The Keys to Survival: Seven Laws of Critical Focus
1. Our most recent experience influences what we focus on � whether we like it or not. We have a natural tendency to let our circumstances and surroundings choose our focus for us. Here�s a simple example. We can be driving happily down the road singing with the radio, but if someone cuts us off, we will become outraged and maybe even curse or yell at the other driver. We go from happy to mad in a split second. What is happening inside of us? Our most recent experience chose our focus for us, which sent signals to our brain to generate certain kinds of chemicals and hormones raging through our body. It is these chemicals and hormones that create the emotions we feel at any given moment � in this case anger. But, it is what we focus on that determines what chemicals and hormones flow through our bodies.
2. What we focus on determines what we believe. Trial lawyers and multi-billion dollar advertising companies understand this principle better than anyone. If someone can control what you focus on, they can control what you believe. At the beginning of every jury trial, trial lawyers file what is known as a motion in limine, asking the judge to exclude from evidence specific testimony, documents and exhibits that could hurt his client�s case. The lawyer who can keep the jury focused only on his evidence to the exclusion of the other lawyer�s evidence can control what they believe. Advertisers use this principle by giving us only visual images of the benefits of the products and none of images that show the risks and damaging effects of their products. This is because they know that what you focus on determines what you believe.
3. What we believe determines what we expect. What we believe determines what we expect out of the situation � as well as out of life. What we expect out of life determines what we get out of life. During the Korean War, the North Koreans did experiments on the prisoners of war. They told the ones with severe injuries that their injuries were minor and that they would live. They told the ones with minor injuries that their injuries were severe and that they would die. They repeated these messages every day. They fed them both the same amounts of food and water. Sure enough the ones with minor injuries tended to die and those with severe injuries tended to live. Why? Because by controlling what the prisoners focused on daily, the North Koreans could control what they believed. By controlling what they believed, they could control what they expected out of the situation. The prisoners� expectations did the rest.
4. We tend to see what we�re expecting to see. We tend to see and hear things that we�re expecting to see � even though they are not there. Here�s a real world example. In 1988, U.S. Naval Captain Will C. Rogers shot down an Iranian passenger jet, killing hundreds of innocent people because he thought it was an attack jet. There was absolutely no evidence to support this belief. But earlier that same day, his ship had been attacked by an Iranian gunboat. Tensions were high and the Captain was nervous. When the civilian jet approached, Captain Rogers saw a threat, and shot it down. On any other day, he would have let that jet fly right by. His expectations determined what he saw, which determined the options were available to him.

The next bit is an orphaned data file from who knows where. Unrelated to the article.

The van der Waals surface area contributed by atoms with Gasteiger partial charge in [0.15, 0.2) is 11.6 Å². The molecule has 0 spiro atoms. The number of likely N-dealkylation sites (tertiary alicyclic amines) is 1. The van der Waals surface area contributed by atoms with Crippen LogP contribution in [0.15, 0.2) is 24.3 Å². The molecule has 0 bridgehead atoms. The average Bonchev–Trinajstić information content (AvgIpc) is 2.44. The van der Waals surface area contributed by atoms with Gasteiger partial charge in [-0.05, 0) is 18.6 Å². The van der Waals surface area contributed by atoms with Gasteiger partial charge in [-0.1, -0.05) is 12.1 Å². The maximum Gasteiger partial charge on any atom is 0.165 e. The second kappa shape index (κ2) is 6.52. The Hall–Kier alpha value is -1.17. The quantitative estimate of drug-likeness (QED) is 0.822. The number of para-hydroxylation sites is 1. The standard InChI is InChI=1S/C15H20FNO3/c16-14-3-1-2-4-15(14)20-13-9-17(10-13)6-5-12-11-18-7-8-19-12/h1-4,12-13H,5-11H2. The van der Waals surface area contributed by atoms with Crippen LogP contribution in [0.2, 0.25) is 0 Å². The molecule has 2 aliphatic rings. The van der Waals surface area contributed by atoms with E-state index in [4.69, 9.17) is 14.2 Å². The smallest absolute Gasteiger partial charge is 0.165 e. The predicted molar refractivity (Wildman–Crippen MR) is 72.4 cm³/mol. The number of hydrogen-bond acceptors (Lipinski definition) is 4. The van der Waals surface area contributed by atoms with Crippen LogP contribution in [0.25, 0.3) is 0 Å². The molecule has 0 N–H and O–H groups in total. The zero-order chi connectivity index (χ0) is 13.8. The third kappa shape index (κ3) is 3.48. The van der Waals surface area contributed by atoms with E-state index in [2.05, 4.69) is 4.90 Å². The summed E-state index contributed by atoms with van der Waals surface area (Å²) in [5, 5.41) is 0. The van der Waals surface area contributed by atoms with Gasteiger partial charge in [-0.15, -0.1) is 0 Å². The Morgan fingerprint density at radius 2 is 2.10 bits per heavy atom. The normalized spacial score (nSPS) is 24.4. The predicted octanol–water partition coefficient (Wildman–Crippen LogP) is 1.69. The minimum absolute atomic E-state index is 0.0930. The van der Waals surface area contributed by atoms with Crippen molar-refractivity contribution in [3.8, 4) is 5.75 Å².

5. We tend to filter out what we�re not expecting to see. Behavioral scientists have coined the term �inattentional blindness� to explain how we can be looking directly at an object and still not see it. The reason for this is because we aren�t expecting the object to be there � or we aren�t expecting it to be in the shape or color that it is. Human beings have a natural tendency to create an �expected model� of the universe and then filter out everything that does not fit within that model. Here�s an example. When scientists tested commercial airline pilots on computers by putting large digital objects in the landing strip, most of the pilots kept landing the plane anyway. The pilot�s brains simply filtered the objects right out of their vision because they weren�t expecting them to be there. In real life, this can have devastating results.
6. The more we can see, the more options are available to us. From the earliest days of primitive man, human beings have been climbing to the highest hilltops in order to expand their ability to see what is going on around them. From a hilltop, humans could better see their enemy�s positions, the animals� travel patterns and keep a watch on the weather. The big question then is � how do we expand what we can see?
7. We have the power to choose what to focus on no matter what�s going on in the world around us. Most people let their circumstances, experiences and external factors choose their focus for them. That�s why most people are, in turn, crushed by those same external forces. They become frozen � like a deer in the headlights. Heroes are different. They consciously, deliberately take control of their focus every day � no matter what is going on in the world around them. By doing so, they can also control what they believe and what they expect in any given situation. As a result, they see and hear more of the world around them. Therefore, they are able to take advantage of options, opportunities, and escape routes that others don�t even see. That�s why choosing your own focus, consciously, deliberately, every day � no matter what�s going on in the world around you - is the most critical choice you can make.
�2006 Dan Castro